Schlecks talk 2009 and look forward to 2010
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Friday, December 04, 2009

Schlecks talk 2009 and look forward to 2010

by Conal Andrews at 8:25 AM EST   comments
Categories: Pro Cycling
 

The Schleck brothers Andy and Frank have outlined their plans for the 2010 season, saying that they will aim to peak in April and July, and that both expect to be challenging for the top races.

“I am really happy with last year, and I know next year is going to be the most important season I am going to have so far in my career,” the younger of the two, Andy, said in a video interview on the saxobanktakingthelead.com website.

“I will go for the Classics in the spring and try to do my best in the Tour. After that, I aim to go to the end, until Lombardy. But the main goals are the Classics and the Tour…then we will see.”

Like Andy, elder brother Frank also believes in following a similar pattern to before. “I think we will stick to the [usual] programme,” the Team Saxo Bank rider said. “It has been working out for three, four years, so why change something that is working out? I think we’ll do more or less the same programme, more or less the same races and training.”

The brothers have similar attributes; strong climbers, good in Grand Tours and the Ardennes Classics. Both have won one of the latter races in the past, and want to share the spoils this time round.

“It is pretty easy,” said Frank, when asked how they will decide who is the team leader in the spring races. “I won Amstel [in 2006], so now he is going to win it, and he won Liège [in 2009] so now I am going to win that.”

“At least that is what we will try,” Andy said, with a laugh. “Of course, there are other riders….”

The Luxembourger stepped up a level in 2009, winning Liège-Bastogne-Liège with a storming solo ride and then finishing second overall in the Tour de France behind Alberto Contador. He was the only one who looked on a similar level to him in the final mountain stages of the July race, surging forward with him on Mont Ventoux.

However, while he conceded over four minutes this year, he’s a full two and a half years younger than the Spaniard. For that reason, he is reckoned by many to be a future winner of the event.

Andy Schleck first showed his Grand Tour potential when he finished second in his first three week race, the 2007 Giro d’Italia. Since then he’s continued to develop. He’s just 24 years of age, but has the twin weights of expectation and team leadership on his shoulders. Was that role easy to take on?

“It is not like when I came into cycling,” he answered. “I started up as a small rider in the beginning, but still a rider. Over the years you learn a lot and you grow into the position. It is not like being thrown out there into cold water, suddenly being a leader.”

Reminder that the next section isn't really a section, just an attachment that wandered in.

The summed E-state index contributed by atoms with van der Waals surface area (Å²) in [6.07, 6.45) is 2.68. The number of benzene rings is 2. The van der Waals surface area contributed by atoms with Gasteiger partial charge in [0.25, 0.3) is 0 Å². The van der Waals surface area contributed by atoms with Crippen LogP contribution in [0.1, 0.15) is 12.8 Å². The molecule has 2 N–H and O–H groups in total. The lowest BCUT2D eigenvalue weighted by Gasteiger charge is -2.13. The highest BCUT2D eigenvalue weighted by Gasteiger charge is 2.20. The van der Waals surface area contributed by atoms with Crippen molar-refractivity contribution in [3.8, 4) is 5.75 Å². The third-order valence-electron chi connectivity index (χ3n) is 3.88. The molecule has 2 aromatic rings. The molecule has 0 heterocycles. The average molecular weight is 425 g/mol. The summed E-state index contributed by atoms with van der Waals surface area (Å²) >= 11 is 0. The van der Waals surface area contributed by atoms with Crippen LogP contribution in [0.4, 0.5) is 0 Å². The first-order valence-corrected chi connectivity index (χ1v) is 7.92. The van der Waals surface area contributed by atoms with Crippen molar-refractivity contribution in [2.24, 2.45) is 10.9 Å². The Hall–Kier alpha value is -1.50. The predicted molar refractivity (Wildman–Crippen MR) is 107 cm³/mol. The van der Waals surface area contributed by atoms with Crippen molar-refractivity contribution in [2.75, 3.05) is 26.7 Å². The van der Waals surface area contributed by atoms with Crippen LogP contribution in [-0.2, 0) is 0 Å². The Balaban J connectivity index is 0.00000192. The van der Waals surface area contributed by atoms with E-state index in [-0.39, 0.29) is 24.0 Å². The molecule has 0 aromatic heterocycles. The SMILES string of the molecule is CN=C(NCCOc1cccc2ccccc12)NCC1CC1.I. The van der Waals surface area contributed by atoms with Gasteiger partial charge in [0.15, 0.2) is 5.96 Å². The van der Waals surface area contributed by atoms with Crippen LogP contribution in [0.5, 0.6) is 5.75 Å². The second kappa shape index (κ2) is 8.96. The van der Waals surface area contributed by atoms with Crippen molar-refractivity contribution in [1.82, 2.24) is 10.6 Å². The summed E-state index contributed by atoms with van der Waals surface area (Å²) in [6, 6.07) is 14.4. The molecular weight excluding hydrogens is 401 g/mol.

Anyway, he is convinced that the two of them will be fronting the team in 2010, thus sharing that responsibility. “Last year [in the Tour], it was Frank and me at the beginning who should do the general classification. It turned out that I was in better shape - I was suddenly the leader and the guys worked for me. But he finished fifth and as we saw in the last few days, we would really would have liked to have been together on the podium.

“Next year it is going to be more or less the same, Frank and I. Maybe I will be seen more in the press as the leader of the team, but I am pretty convinced that we can both be on the podium next year.”

Frank’s season was undoubtedly affected by a bad crash he had in the Amstel Gold race. He fell heavily during the race and hurt his knee. He received treatment and was able to struggle on , but was never quite 100%. Now he feels better, and will hope that will lead to an increase in form.

“I have to say that I am really happy with it,” he said, referring to his knee. “I had problems since April, May already, and it just kept on going. Through the Tour we pushed it. After the Tour, I went to the specialist and he said that this is a soft tissue problem and we need to remove it.

“I asked him if I could harm it, if I could damage it more than it was already. He said no, if you can stand the pain, you can’t damage it any more. So I said that I’d try to do the Vuelta and the Worlds, and then I’d have my surgery [after that].

“But in the Vuelta I had a lot of pain again so I said no, I’ll stop it here. I think it was the right decision – I had the surgery and I was five weeks off the bike. Then I started training slowly, just cruising around. Today I am really happy that I did it. On the bike I have no pain so far and it should be all right – it is good.”

The duo have been doing swimming and gym work during the off season, but are now back training on the bike. They don’t have to hit form until April, but don’t be surprised if they crop up in the results earlier than that. Both get into shape relatively quickly and they are also eager to show what they can do in 2010, particularly as there is a chance to make history as the first brothers to finish on the podium of the Tour de France.

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